Trump has taken the recount as a boost to his claims and has used it to falsely state he was the true winner of the election that was stolen by Democrats. But Fann has said the purpose of the audit is to highlight issues to be addressed in future elections rather than challenge the results of 2020.
Any result from the audit will not change the outcome of the 2020 election.
How does the recount work?
The audit consists of a hand recount of all 2.1 million ballots cast in Maricopa County’s general election. The process is taking place at the Veterans Memorial Coliseum in Phoenix.
Auditors have said they are focusing on attempting to recount all the ballots, examining voting machines to determine if there was any error and reviewing voter information for potential fraud.
Cyber Ninjas is overseeing a subcontractor conducting a ballot inspection process that may be inspecting ballots for watermarks or bamboo fibers. They also are looking for folds in the ballots and other aspects of gauging a ballot’s authenticity.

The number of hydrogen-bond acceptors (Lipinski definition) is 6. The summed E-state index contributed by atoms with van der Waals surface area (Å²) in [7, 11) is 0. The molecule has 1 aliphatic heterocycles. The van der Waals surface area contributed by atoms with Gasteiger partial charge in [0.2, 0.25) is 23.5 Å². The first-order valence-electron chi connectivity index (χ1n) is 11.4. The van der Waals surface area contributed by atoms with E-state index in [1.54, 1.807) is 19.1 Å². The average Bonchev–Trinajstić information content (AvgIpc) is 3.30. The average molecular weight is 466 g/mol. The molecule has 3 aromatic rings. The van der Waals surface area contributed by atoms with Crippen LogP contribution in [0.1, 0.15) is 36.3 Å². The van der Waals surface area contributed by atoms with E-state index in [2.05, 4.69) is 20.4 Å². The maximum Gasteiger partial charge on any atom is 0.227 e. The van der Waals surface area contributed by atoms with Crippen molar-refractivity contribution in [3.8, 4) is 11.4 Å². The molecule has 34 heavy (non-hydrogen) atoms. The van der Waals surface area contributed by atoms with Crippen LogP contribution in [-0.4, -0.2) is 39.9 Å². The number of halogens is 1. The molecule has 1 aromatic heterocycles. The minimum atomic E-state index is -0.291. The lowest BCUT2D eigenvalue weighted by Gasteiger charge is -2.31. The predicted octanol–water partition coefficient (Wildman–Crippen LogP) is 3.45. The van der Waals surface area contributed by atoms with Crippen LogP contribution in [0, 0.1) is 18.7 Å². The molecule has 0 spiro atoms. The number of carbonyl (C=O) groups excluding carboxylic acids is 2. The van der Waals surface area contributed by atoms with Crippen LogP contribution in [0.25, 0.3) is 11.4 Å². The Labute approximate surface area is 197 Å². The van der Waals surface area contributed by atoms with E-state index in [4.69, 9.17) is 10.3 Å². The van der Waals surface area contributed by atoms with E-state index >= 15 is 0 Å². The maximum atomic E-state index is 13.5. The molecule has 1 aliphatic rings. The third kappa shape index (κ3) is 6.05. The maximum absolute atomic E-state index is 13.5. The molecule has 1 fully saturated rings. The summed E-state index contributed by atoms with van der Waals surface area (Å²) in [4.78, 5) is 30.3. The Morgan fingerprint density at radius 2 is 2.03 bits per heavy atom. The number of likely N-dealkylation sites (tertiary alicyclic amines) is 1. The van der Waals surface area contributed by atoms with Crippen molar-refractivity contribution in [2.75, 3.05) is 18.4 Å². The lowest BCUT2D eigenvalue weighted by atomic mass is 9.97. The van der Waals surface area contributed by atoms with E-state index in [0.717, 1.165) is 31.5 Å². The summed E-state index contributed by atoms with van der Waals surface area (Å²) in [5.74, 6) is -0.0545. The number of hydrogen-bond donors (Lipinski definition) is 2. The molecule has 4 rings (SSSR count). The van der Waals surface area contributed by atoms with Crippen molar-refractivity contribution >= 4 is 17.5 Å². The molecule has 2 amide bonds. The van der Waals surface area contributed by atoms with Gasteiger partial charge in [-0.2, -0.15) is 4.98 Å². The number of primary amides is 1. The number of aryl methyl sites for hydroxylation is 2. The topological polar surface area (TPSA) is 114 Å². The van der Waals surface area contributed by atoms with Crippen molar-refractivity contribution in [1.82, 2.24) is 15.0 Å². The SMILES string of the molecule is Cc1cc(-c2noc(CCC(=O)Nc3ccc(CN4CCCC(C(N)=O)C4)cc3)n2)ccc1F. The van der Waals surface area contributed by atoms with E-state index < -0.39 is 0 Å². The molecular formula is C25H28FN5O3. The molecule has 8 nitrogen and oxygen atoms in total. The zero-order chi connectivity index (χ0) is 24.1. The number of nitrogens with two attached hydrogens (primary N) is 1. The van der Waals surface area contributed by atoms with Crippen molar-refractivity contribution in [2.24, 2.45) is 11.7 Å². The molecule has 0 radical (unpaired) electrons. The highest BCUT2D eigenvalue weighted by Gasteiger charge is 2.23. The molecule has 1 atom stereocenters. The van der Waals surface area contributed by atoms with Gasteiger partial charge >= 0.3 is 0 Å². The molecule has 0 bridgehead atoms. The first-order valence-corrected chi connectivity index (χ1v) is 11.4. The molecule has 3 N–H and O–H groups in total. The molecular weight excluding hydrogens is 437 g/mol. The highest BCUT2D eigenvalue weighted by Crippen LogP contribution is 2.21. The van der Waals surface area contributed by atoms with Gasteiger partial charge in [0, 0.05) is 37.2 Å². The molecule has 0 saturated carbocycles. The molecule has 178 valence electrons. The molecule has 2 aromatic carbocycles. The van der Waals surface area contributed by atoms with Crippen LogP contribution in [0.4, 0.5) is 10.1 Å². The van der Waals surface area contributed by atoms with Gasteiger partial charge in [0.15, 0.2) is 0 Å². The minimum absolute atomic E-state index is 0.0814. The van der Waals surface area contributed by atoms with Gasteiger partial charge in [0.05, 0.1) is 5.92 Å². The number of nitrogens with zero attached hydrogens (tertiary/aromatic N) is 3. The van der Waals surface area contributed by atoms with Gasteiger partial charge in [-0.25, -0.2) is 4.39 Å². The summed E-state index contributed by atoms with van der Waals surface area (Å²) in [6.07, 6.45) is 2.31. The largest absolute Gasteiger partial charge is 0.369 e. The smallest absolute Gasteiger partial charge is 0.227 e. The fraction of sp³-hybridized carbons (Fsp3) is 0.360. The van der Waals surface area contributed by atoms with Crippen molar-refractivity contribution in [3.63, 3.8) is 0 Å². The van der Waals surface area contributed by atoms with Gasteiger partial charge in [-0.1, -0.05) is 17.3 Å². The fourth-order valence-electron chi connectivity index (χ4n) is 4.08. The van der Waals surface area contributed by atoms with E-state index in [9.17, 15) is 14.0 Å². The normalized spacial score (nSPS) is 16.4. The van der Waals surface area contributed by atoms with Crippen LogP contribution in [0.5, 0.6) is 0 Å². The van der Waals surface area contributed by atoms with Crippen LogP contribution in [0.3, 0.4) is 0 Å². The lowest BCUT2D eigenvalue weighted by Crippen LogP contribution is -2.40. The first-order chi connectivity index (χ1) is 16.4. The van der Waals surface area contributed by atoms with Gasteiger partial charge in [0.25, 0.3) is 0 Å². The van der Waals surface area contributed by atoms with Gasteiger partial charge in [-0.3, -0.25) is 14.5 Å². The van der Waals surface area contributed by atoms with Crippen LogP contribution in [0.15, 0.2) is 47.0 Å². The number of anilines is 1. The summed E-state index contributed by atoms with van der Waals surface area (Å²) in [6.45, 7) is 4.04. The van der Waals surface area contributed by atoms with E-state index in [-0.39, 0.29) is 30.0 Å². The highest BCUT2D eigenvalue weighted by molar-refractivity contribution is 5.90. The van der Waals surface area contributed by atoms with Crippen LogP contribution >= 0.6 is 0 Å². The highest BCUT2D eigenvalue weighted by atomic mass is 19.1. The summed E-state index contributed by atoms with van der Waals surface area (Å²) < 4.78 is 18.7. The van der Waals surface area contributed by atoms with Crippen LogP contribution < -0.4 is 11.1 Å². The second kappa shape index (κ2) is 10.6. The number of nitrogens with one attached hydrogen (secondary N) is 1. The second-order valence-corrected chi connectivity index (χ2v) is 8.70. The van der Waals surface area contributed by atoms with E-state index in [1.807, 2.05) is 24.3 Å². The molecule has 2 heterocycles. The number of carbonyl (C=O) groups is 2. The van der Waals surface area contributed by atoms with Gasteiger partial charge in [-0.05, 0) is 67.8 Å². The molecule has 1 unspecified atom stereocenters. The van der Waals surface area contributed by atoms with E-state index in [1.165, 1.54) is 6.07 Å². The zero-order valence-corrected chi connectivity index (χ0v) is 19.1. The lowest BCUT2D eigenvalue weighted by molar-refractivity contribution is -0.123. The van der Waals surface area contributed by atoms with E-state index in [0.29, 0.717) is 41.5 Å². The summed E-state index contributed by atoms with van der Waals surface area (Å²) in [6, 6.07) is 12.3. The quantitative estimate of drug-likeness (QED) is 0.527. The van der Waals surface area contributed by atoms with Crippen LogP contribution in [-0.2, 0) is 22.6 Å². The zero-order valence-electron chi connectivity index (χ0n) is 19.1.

One person helping coordinate the audit, John Brakey, noted that there were allegations on social media that ballots were being sent in from Asian countries, where he said bamboo fibers are used in the paper. There is no evidence to support these claims. The allegations that forged ballots can be detected by looking for watermarks or bamboo fibers are being spread by far-right conspiracy groups.
Officials have raised concerns about a lack of transparency from Cyber Ninjas about the recount process, including how they are handling the ballots and sensitive information.